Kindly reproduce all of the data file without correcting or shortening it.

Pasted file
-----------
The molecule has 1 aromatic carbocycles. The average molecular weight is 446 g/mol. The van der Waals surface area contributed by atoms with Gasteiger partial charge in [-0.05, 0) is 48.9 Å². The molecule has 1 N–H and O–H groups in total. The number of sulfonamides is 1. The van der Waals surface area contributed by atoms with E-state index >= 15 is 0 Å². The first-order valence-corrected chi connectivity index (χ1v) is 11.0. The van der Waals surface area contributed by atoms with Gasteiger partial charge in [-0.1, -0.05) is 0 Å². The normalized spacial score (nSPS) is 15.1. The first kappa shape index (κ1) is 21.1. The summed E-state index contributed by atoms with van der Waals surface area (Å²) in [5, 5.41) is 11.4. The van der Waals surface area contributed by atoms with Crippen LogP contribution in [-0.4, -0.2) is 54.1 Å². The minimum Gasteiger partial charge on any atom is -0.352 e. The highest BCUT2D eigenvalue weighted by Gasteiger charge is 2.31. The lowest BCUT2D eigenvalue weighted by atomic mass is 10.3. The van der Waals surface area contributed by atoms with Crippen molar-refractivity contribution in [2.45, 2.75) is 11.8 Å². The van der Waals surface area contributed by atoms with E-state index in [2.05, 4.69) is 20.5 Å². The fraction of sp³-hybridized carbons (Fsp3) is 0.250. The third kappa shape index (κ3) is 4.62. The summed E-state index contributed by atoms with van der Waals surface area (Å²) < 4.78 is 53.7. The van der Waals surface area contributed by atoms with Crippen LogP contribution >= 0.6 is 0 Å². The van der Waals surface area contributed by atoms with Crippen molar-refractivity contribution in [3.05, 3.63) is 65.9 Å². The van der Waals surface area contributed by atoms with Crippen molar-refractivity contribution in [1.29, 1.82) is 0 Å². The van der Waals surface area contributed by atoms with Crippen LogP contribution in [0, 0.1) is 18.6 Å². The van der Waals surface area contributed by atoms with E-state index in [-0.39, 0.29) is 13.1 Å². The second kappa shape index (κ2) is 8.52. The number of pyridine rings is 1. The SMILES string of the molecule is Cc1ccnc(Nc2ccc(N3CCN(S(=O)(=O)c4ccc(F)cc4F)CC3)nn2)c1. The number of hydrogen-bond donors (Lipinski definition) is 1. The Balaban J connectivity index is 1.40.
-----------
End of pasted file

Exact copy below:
The molecule has 1 aromatic carbocycles. The average molecular weight is 446 g/mol. The van der Waals surface area contributed by atoms with Gasteiger partial charge in [-0.05, 0) is 48.9 Å². The molecule has 1 N–H and O–H groups in total. The number of sulfonamides is 1. The van der Waals surface area contributed by atoms with E-state index >= 15 is 0 Å². The first-order valence-corrected chi connectivity index (χ1v) is 11.0. The van der Waals surface area contributed by atoms with Gasteiger partial charge in [-0.1, -0.05) is 0 Å². The normalized spacial score (nSPS) is 15.1. The first kappa shape index (κ1) is 21.1. The summed E-state index contributed by atoms with van der Waals surface area (Å²) in [5, 5.41) is 11.4. The van der Waals surface area contributed by atoms with Crippen LogP contribution in [-0.4, -0.2) is 54.1 Å². The minimum Gasteiger partial charge on any atom is -0.352 e. The highest BCUT2D eigenvalue weighted by Gasteiger charge is 2.31. The lowest BCUT2D eigenvalue weighted by atomic mass is 10.3. The van der Waals surface area contributed by atoms with Crippen molar-refractivity contribution in [2.45, 2.75) is 11.8 Å². The van der Waals surface area contributed by atoms with E-state index in [2.05, 4.69) is 20.5 Å². The fraction of sp³-hybridized carbons (Fsp3) is 0.250. The third kappa shape index (κ3) is 4.62. The summed E-state index contributed by atoms with van der Waals surface area (Å²) < 4.78 is 53.7. The van der Waals surface area contributed by atoms with Crippen LogP contribution >= 0.6 is 0 Å². The van der Waals surface area contributed by atoms with Crippen molar-refractivity contribution in [3.05, 3.63) is 65.9 Å². The van der Waals surface area contributed by atoms with Crippen molar-refractivity contribution in [1.29, 1.82) is 0 Å². The van der Waals surface area contributed by atoms with Crippen LogP contribution in [0, 0.1) is 18.6 Å². The van der Waals surface area contributed by atoms with E-state index in [-0.39, 0.29) is 13.1 Å². The second kappa shape index (κ2) is 8.52. The number of pyridine rings is 1. The SMILES string of the molecule is Cc1ccnc(Nc2ccc(N3CCN(S(=O)(=O)c4ccc(F)cc4F)CC3)nn2)c1. The number of hydrogen-bond donors (Lipinski definition) is 1. The Balaban J connectivity index is 1.40.